• Quasi-liquid surface:  The current understanding of ice is that molecules near the surface are sort of attached and sort of loose when it is near its melting point. This is what is believed to make ice slippery.
  • Pressure-induced reduction of melting point (near 0° C): 0.074° C/MPa.  This amounts to about  1° C of melting point reduction at 10 MPa, the compression strength of ice near its melting point which is why pressure is not a big factor in why ice is slippery.
  • Melting Point: At normal pressure, ice melts at 32 deg F.  This is much higher than similar materials like ammonia (NH3 melts at -108 deg) or hydrogen fluoride (-118 deg).  This reflects the the large amount of hydrogen bonding that occurs in cold water.  Groups of H20 molecules gather together forming what is effectively a much larger molecule with a higher melting point.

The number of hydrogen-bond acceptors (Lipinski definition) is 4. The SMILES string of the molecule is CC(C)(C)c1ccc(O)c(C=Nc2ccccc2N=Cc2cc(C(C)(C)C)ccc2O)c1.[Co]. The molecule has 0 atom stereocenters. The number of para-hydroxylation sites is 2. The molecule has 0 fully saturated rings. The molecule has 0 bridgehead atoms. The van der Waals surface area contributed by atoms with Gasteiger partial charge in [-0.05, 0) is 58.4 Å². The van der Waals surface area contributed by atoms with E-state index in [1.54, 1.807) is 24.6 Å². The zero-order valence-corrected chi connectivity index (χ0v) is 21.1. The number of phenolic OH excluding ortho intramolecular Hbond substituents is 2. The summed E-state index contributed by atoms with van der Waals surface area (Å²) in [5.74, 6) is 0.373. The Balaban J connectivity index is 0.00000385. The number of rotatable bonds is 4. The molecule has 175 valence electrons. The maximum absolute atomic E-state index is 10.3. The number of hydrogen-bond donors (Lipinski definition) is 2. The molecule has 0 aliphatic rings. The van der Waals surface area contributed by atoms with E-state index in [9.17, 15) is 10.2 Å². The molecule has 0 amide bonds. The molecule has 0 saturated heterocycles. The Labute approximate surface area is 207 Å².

• Thermal Conductivity of Water: 0.34 BTU/ft-hr-°F
  • Thermal Conductivity of Ice:  1.26 BTU/ft-hr-°F  (3.8x water)

Technical Processes and Terms

  • Creep: Glaciers flow slowly down hill.  This flow is a result of the ability of ice to slowly plastically deform when it is under high pressure.  The amount of confining pressure on ice sheets on lakes is too low for creep to be a significant factor.  For the most part, lake ice behaves as a brittle solid. A combination of creep and brittle failure seems to account for broad shallow folds sometimes seen in thicker, older, warm ice.
  • Sublimation: The process of evaporating directly from a solid to a gaseous state.
  • Super Cooling:  Pure water can be cooled well below freezing if there is no ice present to nucleate it.
  • Nucleation: The process of starting to form an ice crystal in supercooled water.  Ice is the best nucleating agent for itself.  If the water gets supercooled enough (a couple of degrees or less) small particles suspended in all lake water will act as nucleation agents.